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Gramercy Parched

It seemed like a timeless institution -- until a very mysterious last call.

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Until now, the National Arts Club has been the address of choice for scandal and intrigue on Gramercy Park. But all that changed a few weeks ago, when the owners of the beloved but famously grungy Gramercy Park Hotel abruptly shut down their bar and restaurant. Word got out that the bar's staff would no longer be required just as Monday-night happy hour was about to begin: "They told us service would be suspended as of 1 a.m.," says a distraught habitué.

Rowdy rock stars were once the hotel's biggest headache, but recently, the Gramercy's difficulties have been in-house. In March, co-owner David Weissberg was arrested after police uncovered a stash of weapons -- including a .357-caliber rifle and 548 rounds of ammunition -- in the hotel basement.

And now there's the mysterious shuttering. "The closing is a sad situation," says Eileen Tierney, a manager at the hotel. "But we can't do anything about it. If we do open again, it won't be before the end of the year."

The bar, which opened in 1929, has long attracted actors, Europeans, the occasional lanky model (the Elite agency's headquarters is around the block), and punk-rockers. Debbie Harry and Chris Stein took up residence for a time; the Clash were frequent visitors. "It was like the bar scene in Star Wars," says one photo editor. More recently, the mix was carbonated with celebs like John Waters, Chloë Sevigny, Terry Richardson, and Ethan Hawke. Locals enjoyed playing out their own personal dramas amid the boldface names. "One night, my boyfriend and I were breaking up," says Basia Zamorska, a stylist, "and Malcolm McLaren was sitting behind my boyfriend's shoulder."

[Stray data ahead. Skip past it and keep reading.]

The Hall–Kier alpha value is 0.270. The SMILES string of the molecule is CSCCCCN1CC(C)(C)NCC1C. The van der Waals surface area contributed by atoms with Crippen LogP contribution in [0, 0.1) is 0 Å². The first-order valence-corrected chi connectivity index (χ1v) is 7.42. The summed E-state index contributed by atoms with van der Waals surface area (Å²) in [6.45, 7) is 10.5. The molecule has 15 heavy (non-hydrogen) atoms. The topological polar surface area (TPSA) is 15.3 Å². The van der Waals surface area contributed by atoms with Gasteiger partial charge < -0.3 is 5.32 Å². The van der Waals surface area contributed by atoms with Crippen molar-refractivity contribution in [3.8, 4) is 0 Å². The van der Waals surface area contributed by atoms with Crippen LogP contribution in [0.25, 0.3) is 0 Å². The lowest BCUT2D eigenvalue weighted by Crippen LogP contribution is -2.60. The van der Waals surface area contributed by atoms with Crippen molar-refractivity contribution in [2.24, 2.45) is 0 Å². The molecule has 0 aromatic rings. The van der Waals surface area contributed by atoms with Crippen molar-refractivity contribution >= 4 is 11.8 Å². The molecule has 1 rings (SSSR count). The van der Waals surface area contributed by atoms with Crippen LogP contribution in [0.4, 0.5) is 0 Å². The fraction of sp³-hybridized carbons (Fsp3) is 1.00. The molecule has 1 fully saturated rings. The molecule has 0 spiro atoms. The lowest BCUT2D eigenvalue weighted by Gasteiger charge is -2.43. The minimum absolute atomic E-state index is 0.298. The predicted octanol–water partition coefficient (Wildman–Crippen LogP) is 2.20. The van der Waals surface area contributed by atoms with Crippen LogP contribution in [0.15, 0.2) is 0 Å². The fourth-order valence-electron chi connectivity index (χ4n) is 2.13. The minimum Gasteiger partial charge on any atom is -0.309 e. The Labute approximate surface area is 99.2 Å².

Left high and dry by their favorite watering hole, neighbors have been shaking down their doormen for more information. Some speculate the owners may be looking to sell, perhaps to Gramercy Tavern's Danny Meyer, who lives across the street. "I actually lived in the hotel for about six months," he says fondly. Still, Meyer has no plans to further expand his empire, "though I could certainly deal with the commute."

What locals fear most is that their dive could go glitz. "Rande Gerber!" says a loyal lawyer. "That is the worst-case scenario: the 'Gramercy Whiskey.' " He grimaces. "Can you imagine?"


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